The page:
The Dan Brown Code
IN 2005, THE BRITISH AUTHORS of a book called Holy Blood, Holy Grail sued Brown’s publisher, claiming that the key revelation of The Da Vinci Code—that Jesus fathered a child with Mary Magdalene—had been lifted from their work. The case in London’s High Court revolved around Brown’s research methods and when exactly he had read Holy Blood, Holy Grail.
Brown’s publisher ultimately won the case—the judge ruled that a fiction writer can’t be told what he could borrow from a book billed as nonfiction, as Holy Blood was. And yet the judge wrote that Brown was not the "deep and thorough researcher" he made himself out to be in the media; that person was his wife. She read most of the reference material and gave Brown summaries that he would weave into his story. "Mr. Brown knew very little about how the historical background was researched," the judge wrote. "He in my view simply accepted Blythe Brown’s research material."
During the trial, Stan Planton, the longtime Brown researcher, got a barrage of calls from reporters curious about Brown’s methods. He told one that Blythe was "the quiet power behind the throne." The off-script comments distressed Brown’s camp. "Stan heard from the handlers," said Jim Barrington. "They said, ‘Hey, you can’t talk about that stuff.’"
For Brown, the court ordeal and the airing of his work habits stung. "That lawsuit really kicked a hole in him, I think," said Barrington. "Dan started shutting down."
Friends who had once exchanged a dozen e-mails a day with the author now got replies from personal assistants whose signature lines read "The Office of Dan Brown." Ron Wallace, the mail-order music salesman, sent Brown a note of congratulations, along with a $5 commission check for the sales of his last one or two copies of the Angels & Demons CD. He asked Brown to send more copies. The businesslike reply said Brown wasn’t making any more. Wallace never heard from him again—though Brown did cash the $5 check.
IN DECEMBER 2003, BROWN HELD a charity book signing at the bookstore beneath his old office in Exeter. It had been nine months since he had published The Da Vinci Code, and he was planning to spend the next 14 months wrapping up what would ultimately become The Lost Symbol. Over the subsequent six years, Brown would rarely resurface.
Originally slated for a 2005 release, The Lost Symbol has been pushed back several times under mysterious circumstances. "We call it life," Brown’s publicist told Storrs by way of official explanation. "Dan went from being a mid-list writer to a superstar in the literary world." But there were rumors as well: The London lawsuit forced him into conducting his research much more carefully. The release of the 2007 movie National Treasure: Book of Secrets—which, like Brown’s book, is set in Washington, DC, and involves the Freemasons—stole his creative thunder and prompted major rewrites. ("That has the ring of Dan Brown lore to me," Brown’s publicist said.)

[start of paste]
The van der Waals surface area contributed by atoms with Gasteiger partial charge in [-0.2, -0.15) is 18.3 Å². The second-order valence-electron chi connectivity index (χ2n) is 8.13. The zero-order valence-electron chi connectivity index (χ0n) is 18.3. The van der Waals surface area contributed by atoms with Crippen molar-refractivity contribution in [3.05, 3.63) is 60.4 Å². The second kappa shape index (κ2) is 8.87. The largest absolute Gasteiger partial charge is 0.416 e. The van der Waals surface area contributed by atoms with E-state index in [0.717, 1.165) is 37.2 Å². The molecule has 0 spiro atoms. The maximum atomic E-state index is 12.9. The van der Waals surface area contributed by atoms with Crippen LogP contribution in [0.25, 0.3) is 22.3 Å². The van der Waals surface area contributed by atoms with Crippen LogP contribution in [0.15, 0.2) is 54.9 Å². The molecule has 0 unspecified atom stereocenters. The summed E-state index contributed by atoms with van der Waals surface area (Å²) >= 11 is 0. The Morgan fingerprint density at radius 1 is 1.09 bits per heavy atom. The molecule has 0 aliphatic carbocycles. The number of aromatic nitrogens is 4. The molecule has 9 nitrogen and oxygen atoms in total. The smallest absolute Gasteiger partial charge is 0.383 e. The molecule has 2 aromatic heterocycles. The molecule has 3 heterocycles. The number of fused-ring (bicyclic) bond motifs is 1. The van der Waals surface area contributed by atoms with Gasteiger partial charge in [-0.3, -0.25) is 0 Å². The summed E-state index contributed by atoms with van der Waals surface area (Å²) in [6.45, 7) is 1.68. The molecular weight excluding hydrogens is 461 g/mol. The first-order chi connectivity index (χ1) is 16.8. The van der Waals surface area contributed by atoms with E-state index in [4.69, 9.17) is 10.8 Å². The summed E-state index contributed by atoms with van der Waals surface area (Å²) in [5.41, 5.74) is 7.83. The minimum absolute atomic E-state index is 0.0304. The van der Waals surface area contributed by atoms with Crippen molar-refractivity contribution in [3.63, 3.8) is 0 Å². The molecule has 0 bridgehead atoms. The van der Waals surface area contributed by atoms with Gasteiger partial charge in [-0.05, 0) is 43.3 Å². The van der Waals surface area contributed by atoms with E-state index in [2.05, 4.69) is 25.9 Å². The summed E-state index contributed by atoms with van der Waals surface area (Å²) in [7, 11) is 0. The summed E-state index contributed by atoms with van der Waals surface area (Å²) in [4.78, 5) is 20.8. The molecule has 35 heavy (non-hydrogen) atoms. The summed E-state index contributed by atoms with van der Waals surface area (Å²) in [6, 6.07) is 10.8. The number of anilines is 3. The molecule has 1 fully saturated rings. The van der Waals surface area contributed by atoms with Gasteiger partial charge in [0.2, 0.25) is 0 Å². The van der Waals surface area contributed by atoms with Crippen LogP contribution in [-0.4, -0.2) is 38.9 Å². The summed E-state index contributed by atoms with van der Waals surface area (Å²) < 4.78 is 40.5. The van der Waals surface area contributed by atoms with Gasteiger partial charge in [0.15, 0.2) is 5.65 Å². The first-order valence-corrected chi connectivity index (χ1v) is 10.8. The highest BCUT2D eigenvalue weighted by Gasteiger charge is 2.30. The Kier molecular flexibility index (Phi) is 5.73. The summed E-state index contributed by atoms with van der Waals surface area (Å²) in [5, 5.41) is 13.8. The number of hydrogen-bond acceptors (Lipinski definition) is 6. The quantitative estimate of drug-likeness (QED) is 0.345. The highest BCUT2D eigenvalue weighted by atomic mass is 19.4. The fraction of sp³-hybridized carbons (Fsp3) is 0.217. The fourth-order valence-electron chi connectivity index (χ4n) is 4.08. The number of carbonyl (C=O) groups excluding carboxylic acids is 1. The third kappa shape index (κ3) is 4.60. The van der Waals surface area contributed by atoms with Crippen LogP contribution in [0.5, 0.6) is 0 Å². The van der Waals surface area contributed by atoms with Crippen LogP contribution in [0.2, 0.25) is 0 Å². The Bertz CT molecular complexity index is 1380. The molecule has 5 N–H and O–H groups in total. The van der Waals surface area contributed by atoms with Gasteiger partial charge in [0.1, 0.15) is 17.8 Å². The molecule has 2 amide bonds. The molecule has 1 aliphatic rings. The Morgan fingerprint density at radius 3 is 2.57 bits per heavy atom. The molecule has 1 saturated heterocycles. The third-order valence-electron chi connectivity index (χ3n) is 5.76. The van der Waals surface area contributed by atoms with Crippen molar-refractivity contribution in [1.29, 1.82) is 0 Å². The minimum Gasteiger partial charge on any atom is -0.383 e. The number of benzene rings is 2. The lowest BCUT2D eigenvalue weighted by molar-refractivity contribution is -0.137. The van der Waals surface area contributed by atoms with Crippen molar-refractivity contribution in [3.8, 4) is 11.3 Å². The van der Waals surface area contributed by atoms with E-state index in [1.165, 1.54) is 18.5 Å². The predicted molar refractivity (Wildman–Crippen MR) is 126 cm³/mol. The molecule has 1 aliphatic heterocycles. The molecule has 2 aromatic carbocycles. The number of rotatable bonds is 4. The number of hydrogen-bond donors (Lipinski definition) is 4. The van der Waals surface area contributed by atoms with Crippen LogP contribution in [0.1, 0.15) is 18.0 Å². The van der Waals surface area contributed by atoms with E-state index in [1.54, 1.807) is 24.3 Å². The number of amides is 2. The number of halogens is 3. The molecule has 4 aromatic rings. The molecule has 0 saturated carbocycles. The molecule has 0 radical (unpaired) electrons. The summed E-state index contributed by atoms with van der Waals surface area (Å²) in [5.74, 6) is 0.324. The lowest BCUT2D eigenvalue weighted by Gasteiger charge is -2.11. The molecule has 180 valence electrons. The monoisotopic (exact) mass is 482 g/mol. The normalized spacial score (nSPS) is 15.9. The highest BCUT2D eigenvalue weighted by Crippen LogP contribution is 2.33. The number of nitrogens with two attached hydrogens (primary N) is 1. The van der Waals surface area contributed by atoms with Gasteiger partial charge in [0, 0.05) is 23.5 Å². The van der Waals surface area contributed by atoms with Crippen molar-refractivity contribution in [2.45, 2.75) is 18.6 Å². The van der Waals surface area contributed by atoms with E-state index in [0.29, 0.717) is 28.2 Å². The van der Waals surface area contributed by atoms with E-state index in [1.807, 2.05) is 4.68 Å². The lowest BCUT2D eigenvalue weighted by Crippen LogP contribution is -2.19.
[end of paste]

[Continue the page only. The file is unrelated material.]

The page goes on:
The delays have only heightened the demand for Brown’s next installment. It will have a first printing of 5 million copies, one of the largest ever for a novel. Today, Masons are as nervous as Catholics once were about the unique power of Brown’s characterizations, and the tendency of his readers to accept them as fact. Some Masons are already forming attacks that address his penchant for secrecy. "When The Da Vinci Code came out, Dan Brown was the underdog attacking the church," says Mark Tabbert, an executive at the George Washington National Masonic Memorial, a likely setting for The Lost Symbol. "What little I know about Dan Brown is that he had a desire to be famous, and you have to be careful what you wish for. Like a lot of authors, he thought he could write a book and keep himself hidden. He’s always been very coy about whether the fact of what he has written is true. If he had come out boldly and said everything is a fiction, that would have defused some things."